Once the engine stops, the crank case pressure will equalize with atmospheric pressure as the valves are usually in the open position when no air is flowing. Stationary rings will also pass some air.

Dereck
 
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boz said:
I to have 10 bikes.
OK try it with twenty. :mrgreen:

I don't have ten that wet sump but enough do and I can't seem to keep ahead of it by riding, even though I ride a fair bit.
I've done the drain and refill for many years, then finally got sick of it and all the associated mess/incontinence. To each his own, but there is another way that is perfectly safe and a whole lot more convenient/tidy.
No more oily cases or oil on the floor. When I want to go riding I just get on and go, no farting around with oil removal and replacement.

Glen
 

DogT

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I'm with you Glen. It's not dangerous if you do it right.

Dave
 
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Almost every antisump valve oil starvation story is with an automatic ball and spring affair in the feed line. Those should never be used, not sure why they are still made. A couple of others have been manual valves with no safety interlock. Also not a good idea, unless your memory is always perfect, not many are.

I have not seen a single report here or on any other forum of oil starvation and damage occurring when a safety switch or some other kind of interlock is used with a manual valve.

Glen
 

Anonymous

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Hi worntorn.
A $2 ball and spring in a plastic cup masquerading as a valve (retailing for $50+ with caveat emptor thrown in for free) is what you fear will destroy an engine. I agree with you on that.
However, I use a Hy-Lok valve CV3-F-6N-S213: a valve I acquired from an anaesthetist supply company so I am prepared to trust my engine to a valve that most of us can and do entrust our life to. Price in the market place? No idea - my guess, a lot closer to what your engine is worth than to $2 or even $50 :D,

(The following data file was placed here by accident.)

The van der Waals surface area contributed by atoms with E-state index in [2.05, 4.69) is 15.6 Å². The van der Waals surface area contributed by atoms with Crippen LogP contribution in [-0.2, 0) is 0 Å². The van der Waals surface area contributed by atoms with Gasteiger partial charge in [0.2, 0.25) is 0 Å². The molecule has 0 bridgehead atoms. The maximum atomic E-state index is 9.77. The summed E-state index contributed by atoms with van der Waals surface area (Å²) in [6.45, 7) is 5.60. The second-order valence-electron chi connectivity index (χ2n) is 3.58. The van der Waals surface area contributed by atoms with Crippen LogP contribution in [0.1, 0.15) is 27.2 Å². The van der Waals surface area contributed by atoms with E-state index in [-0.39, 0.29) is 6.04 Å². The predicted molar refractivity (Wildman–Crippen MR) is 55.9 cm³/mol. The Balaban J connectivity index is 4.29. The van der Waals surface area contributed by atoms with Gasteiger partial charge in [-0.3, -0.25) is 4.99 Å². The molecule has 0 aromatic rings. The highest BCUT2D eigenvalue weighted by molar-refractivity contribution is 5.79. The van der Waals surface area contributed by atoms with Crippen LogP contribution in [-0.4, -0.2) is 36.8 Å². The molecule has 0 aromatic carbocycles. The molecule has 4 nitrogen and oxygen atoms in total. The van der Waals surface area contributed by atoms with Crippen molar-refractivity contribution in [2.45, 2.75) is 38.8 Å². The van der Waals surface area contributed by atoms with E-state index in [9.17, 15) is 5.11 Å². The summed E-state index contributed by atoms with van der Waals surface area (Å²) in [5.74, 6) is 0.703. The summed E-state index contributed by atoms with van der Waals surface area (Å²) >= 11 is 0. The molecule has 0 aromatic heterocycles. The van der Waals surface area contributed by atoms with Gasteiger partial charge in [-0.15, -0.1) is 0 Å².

Ta.
http://valvesandfittings.hylokusa.com/A ... Series.pdf
 
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worntorn said:
Almost every antisump valve oil starvation story is with an automatic ball and spring affair in the feed line. Those should never be used, not sure why they are still made. A couple of others have been manual valves with no safety interlock. Also not a good idea, unless your memory is always perfect, not many are.

I have not seen a single report here or on any other forum of oil starvation and damage occurring when a safety switch or some other kind of interlock is used with a manual valve. Glen
worntorn said:
Almost every antisump valve oil starvation story is with an automatic ball and spring affair in the feed line. Those should never be used, not sure why they are still made."

How come Velocette fitted these to their 350 & 500 singles in the last year of their prduction :?:
As I and a lot of other past Velo owners can confirm, theirs really did work.
Biggest drawback is owners don’t understand HOW it works :!:
There must be NO air between ball valve and oil pump- hence they used a CLEAR large bore plastic pipe ( oil must therefore be primed in this section ) their pipes were crimped and AIRTIGHT :!: .... and NOT connected with Jubilee clips :!: :!: :(
 
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Fair enough, if there is one of these that is proven to work, go with it. The problem is that a number of the ball and spring oil feed line check valves that are currently used for this application have proven to destroy engines. There are numerous reports of engine destruction due to these auto antisump valves both here and on other Vintage bike forums. This is not limited to one product, as near as I can tell there are at least three separate brands that have had failures, including one that is a clear plastic unit like Velo used.
I don't see the need to take a chance on such a design when there is an easy safe solution available.

Glen
 
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worntorn said:
Fair enough, if there is one of these that is proven to work, go with it. The problem is that a number of the ball and spring oil feed line check valves that are currently used for this application have proven to destroy engines. There are numerous reports of engine destruction due to these auto antisump valves both here and on other Vintage bike forums. This is not limited to one product, as near as I can tell there are at least three separate brands that have had failures, including one that is a clear plastic unit like Velo used.
I don't see the need to take a chance on such a design when there is an easy safe solution available. Glen

If you are referring to the ball valve & spring, after much experiment Velocette got it right by using a very weak spring that would just push the ball valve back onto its seat-and it is weak & made out of thin wire as the ball weighs very little when floating in oil